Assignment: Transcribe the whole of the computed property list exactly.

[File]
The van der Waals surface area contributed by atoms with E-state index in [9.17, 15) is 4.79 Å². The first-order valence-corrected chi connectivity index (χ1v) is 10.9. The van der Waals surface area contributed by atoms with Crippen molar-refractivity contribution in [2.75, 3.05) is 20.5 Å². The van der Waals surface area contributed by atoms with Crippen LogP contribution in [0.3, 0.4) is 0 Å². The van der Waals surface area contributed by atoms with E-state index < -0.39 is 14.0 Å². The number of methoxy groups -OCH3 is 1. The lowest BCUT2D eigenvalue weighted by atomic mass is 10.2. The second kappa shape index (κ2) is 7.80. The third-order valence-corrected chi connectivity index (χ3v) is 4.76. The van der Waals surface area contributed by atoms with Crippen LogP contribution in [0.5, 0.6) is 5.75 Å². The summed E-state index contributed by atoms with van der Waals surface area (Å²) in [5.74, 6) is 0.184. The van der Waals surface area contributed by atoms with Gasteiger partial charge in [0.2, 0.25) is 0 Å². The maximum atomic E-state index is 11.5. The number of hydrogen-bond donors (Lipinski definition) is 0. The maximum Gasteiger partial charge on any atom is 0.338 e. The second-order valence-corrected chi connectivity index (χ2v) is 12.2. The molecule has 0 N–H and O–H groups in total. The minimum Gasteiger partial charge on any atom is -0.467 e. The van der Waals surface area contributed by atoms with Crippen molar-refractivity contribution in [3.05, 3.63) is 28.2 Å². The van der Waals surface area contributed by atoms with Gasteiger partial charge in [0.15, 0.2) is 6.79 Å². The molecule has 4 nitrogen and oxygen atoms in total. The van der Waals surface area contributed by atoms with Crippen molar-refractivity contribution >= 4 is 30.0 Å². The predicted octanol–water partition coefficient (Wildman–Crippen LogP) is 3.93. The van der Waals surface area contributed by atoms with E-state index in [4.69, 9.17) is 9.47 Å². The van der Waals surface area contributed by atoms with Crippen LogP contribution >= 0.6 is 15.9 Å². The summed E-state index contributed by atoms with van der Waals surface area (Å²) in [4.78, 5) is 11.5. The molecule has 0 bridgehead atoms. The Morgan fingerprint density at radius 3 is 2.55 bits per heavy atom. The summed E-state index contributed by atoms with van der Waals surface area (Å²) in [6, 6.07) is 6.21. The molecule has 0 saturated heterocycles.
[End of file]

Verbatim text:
The van der Waals surface area contributed by atoms with E-state index in [9.17, 15) is 4.79 Å². The first-order valence-corrected chi connectivity index (χ1v) is 10.9. The van der Waals surface area contributed by atoms with Crippen molar-refractivity contribution in [2.75, 3.05) is 20.5 Å². The van der Waals surface area contributed by atoms with Crippen LogP contribution in [0.3, 0.4) is 0 Å². The van der Waals surface area contributed by atoms with E-state index < -0.39 is 14.0 Å². The number of methoxy groups -OCH3 is 1. The lowest BCUT2D eigenvalue weighted by atomic mass is 10.2. The second kappa shape index (κ2) is 7.80. The third-order valence-corrected chi connectivity index (χ3v) is 4.76. The van der Waals surface area contributed by atoms with Crippen LogP contribution in [0.5, 0.6) is 5.75 Å². The summed E-state index contributed by atoms with van der Waals surface area (Å²) in [5.74, 6) is 0.184. The van der Waals surface area contributed by atoms with Gasteiger partial charge in [0.2, 0.25) is 0 Å². The maximum atomic E-state index is 11.5. The number of hydrogen-bond donors (Lipinski definition) is 0. The maximum Gasteiger partial charge on any atom is 0.338 e. The second-order valence-corrected chi connectivity index (χ2v) is 12.2. The molecule has 0 N–H and O–H groups in total. The minimum Gasteiger partial charge on any atom is -0.467 e. The van der Waals surface area contributed by atoms with Crippen molar-refractivity contribution in [3.05, 3.63) is 28.2 Å². The van der Waals surface area contributed by atoms with Gasteiger partial charge in [0.15, 0.2) is 6.79 Å². The molecule has 4 nitrogen and oxygen atoms in total. The van der Waals surface area contributed by atoms with Crippen molar-refractivity contribution >= 4 is 30.0 Å². The predicted octanol–water partition coefficient (Wildman–Crippen LogP) is 3.93. The van der Waals surface area contributed by atoms with E-state index in [4.69, 9.17) is 9.47 Å². The van der Waals surface area contributed by atoms with Crippen LogP contribution >= 0.6 is 15.9 Å². The summed E-state index contributed by atoms with van der Waals surface area (Å²) in [4.78, 5) is 11.5. The molecule has 0 bridgehead atoms. The Morgan fingerprint density at radius 3 is 2.55 bits per heavy atom. The summed E-state index contributed by atoms with van der Waals surface area (Å²) in [6, 6.07) is 6.21. The molecule has 0 saturated heterocycles.